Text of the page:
War on progress by other means
General Secretary of the Communist Party of Australia
US and other imperialist intelligence organisations faced a mighty challenge at the end of what has been called the Cold War. With the demise of the Soviet Union, the “Evil Empire” whose image they had created in the minds of the “western” public with decades of misinformation, capitalist intelligence agencies would struggle to survive. They faced worsening economic conditions, tightening budgets and the public’s expectations of a “peace dividend”. For a time, leading bureaucrats from these organisations argued that necessary funding cuts should come from the military. They claimed intelligence agencies should be spared because they had achieved or greatly expedited the defeat of socialism in the USSR and Eastern Europe without a shot being fired.
This argument ignores the hugely destructive impact on the economies of the socialist countries of the arms race imposed on them by the US and its allies. In any case, the events in the US of September 11, 2001 settled the funding and influence contest for good. Both strategies would be pursued – “enemies” (countries resisting US economic and political domination) would be toppled by both direct military intervention and/or subversion from within.
The military quickly mounted a “shock and awe” display of its capability in Iraq and the pressure was on intelligence agencies to refine their repertoire for “non-violent” regime change. It should be noted that while “non-violence” and several other wholesome-sounding principles have become trademarks of US regime change projects, the change they effect is usually accompanied by considerable violence and the re-establishment or intensification of exploitation and the violence inherent in the state power of the capitalist class. Their activities don’t usher in an era of popular empowerment or “democracy”. We needn’t be distracted by the self-promoting terms used by these organisations.
The package developed by US intelligence came to be known as “Colour Revolutions”. It is true that similar tactics had been used against socialist countries and other progressive governments for decades. The government headed by Dr Mohammad Mossadegh in Iran succumbed to similar methods in 1953. President Jacobo Arbenz of Guatemala was toppled in 1954 and Chilean President Salvador Allende died resisting the brown tide of US-sponsored reaction in his country. In Australia, US meddling was evident in the ousting of reforming Prime Minister Gough Whitlam in 1975. There was a “Velvet Revolution” against socialism in Czechoslovakia and a “Singing Revolution” launched against Soviet power in Estonia. A veritable catalogue of destabilising techniques going back to the end of WW1 is available in The Great Conspiracy (against the USSR) by Michael Sayers and Albert E Kahn first published in 1946.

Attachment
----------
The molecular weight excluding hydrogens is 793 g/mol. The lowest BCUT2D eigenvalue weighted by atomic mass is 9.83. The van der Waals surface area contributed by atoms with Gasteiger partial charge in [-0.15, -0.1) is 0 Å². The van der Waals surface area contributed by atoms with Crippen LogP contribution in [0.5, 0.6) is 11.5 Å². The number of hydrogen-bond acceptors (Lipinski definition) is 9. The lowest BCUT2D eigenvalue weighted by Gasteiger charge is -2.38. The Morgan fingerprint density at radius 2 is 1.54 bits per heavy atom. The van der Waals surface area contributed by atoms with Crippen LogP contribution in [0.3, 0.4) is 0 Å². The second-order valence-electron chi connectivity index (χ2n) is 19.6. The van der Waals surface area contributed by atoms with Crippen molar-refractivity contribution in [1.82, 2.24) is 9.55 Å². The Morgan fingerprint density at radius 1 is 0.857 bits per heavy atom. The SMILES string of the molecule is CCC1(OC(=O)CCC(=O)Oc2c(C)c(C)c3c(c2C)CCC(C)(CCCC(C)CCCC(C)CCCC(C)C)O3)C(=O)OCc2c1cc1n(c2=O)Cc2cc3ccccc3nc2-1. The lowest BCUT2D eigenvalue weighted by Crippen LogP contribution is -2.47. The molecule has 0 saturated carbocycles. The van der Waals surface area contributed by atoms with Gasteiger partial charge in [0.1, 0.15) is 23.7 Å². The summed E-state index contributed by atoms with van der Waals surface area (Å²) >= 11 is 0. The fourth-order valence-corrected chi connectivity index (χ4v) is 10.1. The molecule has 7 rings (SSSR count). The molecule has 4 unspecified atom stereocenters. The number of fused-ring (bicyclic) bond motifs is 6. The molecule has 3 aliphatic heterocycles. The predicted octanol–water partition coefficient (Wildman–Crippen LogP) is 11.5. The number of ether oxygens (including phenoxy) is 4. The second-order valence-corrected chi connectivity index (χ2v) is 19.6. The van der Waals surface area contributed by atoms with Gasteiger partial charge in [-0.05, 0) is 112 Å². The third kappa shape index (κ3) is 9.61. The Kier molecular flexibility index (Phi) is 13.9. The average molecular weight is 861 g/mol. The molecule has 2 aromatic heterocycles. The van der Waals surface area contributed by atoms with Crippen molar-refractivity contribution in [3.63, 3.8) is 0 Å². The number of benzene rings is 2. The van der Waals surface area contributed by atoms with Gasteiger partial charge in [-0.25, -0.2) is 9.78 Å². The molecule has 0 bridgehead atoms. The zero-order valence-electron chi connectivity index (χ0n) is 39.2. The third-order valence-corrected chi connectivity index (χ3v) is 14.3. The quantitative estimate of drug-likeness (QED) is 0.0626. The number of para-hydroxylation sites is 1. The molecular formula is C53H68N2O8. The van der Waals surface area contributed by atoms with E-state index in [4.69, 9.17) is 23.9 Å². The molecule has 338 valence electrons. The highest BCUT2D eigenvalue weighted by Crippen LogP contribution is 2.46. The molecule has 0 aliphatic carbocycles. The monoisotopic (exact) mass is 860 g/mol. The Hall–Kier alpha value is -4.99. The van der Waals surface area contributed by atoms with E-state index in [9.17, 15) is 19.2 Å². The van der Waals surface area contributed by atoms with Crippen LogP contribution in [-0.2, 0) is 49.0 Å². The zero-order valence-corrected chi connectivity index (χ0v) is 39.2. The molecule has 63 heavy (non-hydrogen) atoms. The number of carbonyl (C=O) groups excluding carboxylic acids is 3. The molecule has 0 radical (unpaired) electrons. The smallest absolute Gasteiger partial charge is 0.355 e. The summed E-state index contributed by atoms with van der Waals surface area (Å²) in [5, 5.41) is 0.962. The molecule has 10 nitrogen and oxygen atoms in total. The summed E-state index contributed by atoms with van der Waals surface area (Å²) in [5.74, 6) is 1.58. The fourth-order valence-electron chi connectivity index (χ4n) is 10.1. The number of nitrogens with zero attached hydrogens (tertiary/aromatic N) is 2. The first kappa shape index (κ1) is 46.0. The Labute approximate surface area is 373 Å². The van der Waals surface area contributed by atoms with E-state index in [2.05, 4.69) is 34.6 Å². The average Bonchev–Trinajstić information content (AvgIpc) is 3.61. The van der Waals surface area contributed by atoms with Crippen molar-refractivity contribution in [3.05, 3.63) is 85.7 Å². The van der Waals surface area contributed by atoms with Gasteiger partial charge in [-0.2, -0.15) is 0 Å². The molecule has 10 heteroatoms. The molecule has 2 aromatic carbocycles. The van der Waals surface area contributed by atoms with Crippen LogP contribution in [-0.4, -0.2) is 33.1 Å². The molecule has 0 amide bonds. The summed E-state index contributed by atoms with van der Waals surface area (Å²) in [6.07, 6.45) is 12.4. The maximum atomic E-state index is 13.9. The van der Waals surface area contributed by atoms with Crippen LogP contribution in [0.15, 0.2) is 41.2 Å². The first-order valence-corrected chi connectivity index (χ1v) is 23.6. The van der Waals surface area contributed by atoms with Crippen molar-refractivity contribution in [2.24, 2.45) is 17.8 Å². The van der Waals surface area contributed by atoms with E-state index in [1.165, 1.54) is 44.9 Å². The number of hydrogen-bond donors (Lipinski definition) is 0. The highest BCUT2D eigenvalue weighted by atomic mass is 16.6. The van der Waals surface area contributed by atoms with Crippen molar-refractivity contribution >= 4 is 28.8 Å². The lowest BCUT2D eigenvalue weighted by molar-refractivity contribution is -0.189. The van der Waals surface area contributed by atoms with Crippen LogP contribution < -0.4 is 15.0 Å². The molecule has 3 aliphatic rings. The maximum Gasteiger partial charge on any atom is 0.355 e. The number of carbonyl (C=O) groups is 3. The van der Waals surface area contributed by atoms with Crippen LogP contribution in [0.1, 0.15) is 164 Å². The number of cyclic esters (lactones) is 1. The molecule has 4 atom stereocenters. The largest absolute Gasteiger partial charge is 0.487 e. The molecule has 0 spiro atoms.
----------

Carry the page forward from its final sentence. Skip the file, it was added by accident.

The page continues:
What is new about Colour Revolutions is the completeness of the package. It focuses on the need for an authentic “grass-roots” appearance, the holding up to ridicule of the government and leading figures, elected or otherwise. Students and other upwardly mobile social groups are targeted for the simplistic, sloganised messages concerning “democracy” and “freedom”. The use of these terms is based on bland, class context-free assumptions that are never questioned in the documentaries sponsored by the Ford Foundation, the essays receiving prizes from the National Endowment for Democracy, the handbooks published by the Albert Einstein Foundation or interviews with the founders of the Otpor organisation in Belgrade.
This contribution assumes people’s familiarity with recent “Colour Revolutions” in Serbia, the Ukraine, Georgia, Egypt, Libya, Venezuela, Hong Kong and elsewhere. It won’t provide the abundant detail available about the finances, training and other assistance provided to the beneficiaries of this generosity from backers based in the US. The penetration of these forces into the student populations, educational institutions, NGOs and even the administration of the target countries is also well documented and well known.
The question less often considered in articles expressing concern at the spread of the use of these camouflaged imperialist methods is why they are effective. Especially in the case of socialist or former socialist countries, why would such a facile approach to the questions of “democracy” and “freedom” be successful? Why does an education grounded in the world outlook of socialism fail to provide effective immunity from the manipulative propaganda of these so-called “revolutions” in so many cases?
A quote from a study by US science journal editor Jeff Schmidt* stands out in this connection. His book Disciplined Minds deals very thoroughly with the conditioning of salaried professionals to support the institutions of corporate dominated societies. In passing, he commented on why their counterparts in the USSR, while it existed, were often trusted to view and hear, uncensored, capitalist propaganda considered harmful to the broader population. Why were they not affected by the implicit or explicit messages contained in that, mostly English language, media?